Fort Bragg -- where the streets are straight, the fish are biting and the bars stay open in all weather.
When I was a mallet-headed brat, we used to drive down to the ocean and toss our garbage off a little cliff. Sewage poured forth from great pipes at the same spot, and folks acted as if this was a good and reasonable plan. You can still find trash pile on the rocks there; engine blocks molded into the cracks between rocks, softening strips of rubber, rusted wheel rims, a great many boot soles and bits of plastic. Of course the greatest treasure is "Glass Beach" were decades worth of litter has been pushed by tidal action into a colorful mess of water worn glass chips.
This product of blindness remains to remind us of how our actions -- our cycle of consumption and "disposal" -- stay with us. It must have seemed just too easy then, and it was.
Nowadays we haul our garbage to the landfill out behind Caspar where the gulls and ravens feed, and bulldozers push soil and garbage into ever higher mountains. As the population of Fort Bragg increases, the days of the Caspar landfill’s usefulness dwindle. Somewhere we trust mighty intellects are devising new schemes for ridding us of our waste.
The ocean, as if motivated by revenge, pushes its breeze through the sewage aeration pond system on the point beyond the Georgia-Pacific mill. The smell of shit rides this breeze through the mill and into town.
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Wasted Lives — I'll call him Bob. He’s long and slim, somehow stays alive. He has a girlfriend, Cindy. They walk around, mope around.
In the fall of 1986 they camped down on Pudding Creek in a nest beside the water just upstream of the railroad tunnel. I went in there and poked around after rain evicted them. They had built a kind of hut in a burned-out stump, using scraps of wood they had dragged from the pile of wreckage left over from when the tunnel caved in in 1976.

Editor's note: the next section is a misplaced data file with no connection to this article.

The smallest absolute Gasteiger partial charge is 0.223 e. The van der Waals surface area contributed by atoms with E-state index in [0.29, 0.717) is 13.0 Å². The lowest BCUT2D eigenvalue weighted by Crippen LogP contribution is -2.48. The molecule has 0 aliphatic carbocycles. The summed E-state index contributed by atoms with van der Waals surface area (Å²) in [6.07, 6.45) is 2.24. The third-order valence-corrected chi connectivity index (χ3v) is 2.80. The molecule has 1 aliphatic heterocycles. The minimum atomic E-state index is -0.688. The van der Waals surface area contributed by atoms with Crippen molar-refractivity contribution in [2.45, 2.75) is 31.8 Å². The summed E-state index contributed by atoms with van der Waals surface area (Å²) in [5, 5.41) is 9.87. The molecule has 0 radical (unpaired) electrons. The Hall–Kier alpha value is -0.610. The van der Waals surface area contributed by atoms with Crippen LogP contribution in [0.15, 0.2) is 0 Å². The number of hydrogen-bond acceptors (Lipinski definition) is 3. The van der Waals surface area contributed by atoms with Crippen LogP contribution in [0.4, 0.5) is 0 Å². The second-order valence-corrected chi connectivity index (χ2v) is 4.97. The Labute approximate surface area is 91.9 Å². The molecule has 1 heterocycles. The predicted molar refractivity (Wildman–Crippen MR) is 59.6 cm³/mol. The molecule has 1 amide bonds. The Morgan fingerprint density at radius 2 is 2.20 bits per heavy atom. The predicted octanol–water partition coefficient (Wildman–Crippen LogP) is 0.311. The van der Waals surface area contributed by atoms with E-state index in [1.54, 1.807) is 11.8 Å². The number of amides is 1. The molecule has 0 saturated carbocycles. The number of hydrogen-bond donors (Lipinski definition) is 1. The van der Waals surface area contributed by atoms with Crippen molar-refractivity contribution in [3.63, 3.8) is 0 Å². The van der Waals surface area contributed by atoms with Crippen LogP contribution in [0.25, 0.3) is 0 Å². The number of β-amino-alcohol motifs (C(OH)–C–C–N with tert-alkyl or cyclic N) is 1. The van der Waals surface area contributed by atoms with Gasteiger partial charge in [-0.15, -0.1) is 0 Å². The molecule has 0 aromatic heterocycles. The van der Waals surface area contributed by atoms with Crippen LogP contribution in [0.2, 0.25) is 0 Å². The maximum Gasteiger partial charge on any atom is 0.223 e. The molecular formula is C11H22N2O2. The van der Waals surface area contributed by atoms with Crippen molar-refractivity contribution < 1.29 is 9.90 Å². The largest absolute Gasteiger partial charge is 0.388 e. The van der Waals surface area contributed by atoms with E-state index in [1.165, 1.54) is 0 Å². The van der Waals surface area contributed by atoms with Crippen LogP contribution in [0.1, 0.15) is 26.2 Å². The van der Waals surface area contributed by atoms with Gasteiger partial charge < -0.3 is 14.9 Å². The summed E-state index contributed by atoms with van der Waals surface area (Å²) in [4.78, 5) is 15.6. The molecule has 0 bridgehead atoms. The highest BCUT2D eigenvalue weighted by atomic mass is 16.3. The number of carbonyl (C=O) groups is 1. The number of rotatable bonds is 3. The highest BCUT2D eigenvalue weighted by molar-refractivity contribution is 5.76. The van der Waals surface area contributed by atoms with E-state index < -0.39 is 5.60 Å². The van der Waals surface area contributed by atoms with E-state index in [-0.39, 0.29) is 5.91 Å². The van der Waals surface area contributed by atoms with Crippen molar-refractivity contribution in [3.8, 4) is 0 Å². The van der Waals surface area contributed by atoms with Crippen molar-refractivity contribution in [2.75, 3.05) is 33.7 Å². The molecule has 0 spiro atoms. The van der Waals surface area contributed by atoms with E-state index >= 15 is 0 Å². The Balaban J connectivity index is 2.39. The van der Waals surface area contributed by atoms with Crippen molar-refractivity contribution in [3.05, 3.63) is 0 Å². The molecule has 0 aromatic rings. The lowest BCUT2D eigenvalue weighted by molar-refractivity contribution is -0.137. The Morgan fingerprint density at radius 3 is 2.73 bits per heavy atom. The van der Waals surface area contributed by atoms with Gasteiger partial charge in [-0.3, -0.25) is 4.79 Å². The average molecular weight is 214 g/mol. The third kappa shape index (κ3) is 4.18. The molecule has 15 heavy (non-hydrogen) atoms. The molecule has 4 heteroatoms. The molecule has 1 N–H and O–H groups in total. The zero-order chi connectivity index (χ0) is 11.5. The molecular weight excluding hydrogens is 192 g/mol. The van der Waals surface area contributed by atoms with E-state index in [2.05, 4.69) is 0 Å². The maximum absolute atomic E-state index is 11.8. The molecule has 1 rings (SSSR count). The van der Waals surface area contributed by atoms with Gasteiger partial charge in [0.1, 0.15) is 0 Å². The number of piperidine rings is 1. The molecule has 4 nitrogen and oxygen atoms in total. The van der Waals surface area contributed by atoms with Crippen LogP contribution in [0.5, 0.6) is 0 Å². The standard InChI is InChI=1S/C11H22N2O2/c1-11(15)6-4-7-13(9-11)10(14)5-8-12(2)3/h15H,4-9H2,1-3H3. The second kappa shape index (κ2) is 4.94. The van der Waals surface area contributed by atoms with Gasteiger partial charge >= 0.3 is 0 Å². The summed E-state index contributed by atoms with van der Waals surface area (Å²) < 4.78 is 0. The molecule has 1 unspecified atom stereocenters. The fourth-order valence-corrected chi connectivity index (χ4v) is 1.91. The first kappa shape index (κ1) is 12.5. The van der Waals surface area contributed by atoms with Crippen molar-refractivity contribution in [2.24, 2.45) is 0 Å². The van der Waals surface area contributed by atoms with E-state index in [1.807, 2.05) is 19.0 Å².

In fact, it looked like they had spent a few nights in the broken boxcar which still lies on its side at that end of the tunnel. They left a lot of clothes. Worn-out jeans, torn brown corduroy jackets, socks, a few ratty sleeping bags were there, half buried in silt. I suppose they just couldn't take much of their shit or maybe it was wet and they knew where they could get more.
Potatoes were sprouting inside plastic produce bags.
I found a deck of cards, dog-eared, moldy, marked with red and white wax which had dripped from candles mounted in candle notches built into the stump. Lumps of wax, bristling with grizzled old matchsticks, sat on crates they’d used as tables and old railroad ties they sat on.
A least three and sometimes four people lived in the damp little camp. These days I see them frequently wandering the streets. Sometimes I see them camping down on the beach at Noyo Harbor. I guess the cops root them out wherever they stay before too long.
This fellow Bob once told me he spent time in Boonville, playing a kind of sport involving men running full speed at each other on the street in front of a bar and butting heads. Does anyone know if this still goes on?
* * *
God damn hippie — when I ride my bike downtown with the baby in her little seat, people point at her and say, "Look, how cute." And then they look up at me, grinning the grin of simple happiness. The fatter, stupider ones let their faces express confoundment. You can easily see their thinking, "That happy little baby is being hauled around by some kind of long haired god damned hippie." There is much more ironic conversation in my life now. It used to be easy to clam up and sink down, but when you pack a baby you find yourself talking to all kinds of different people.
When you live in Fort Bragg you live with contradiction.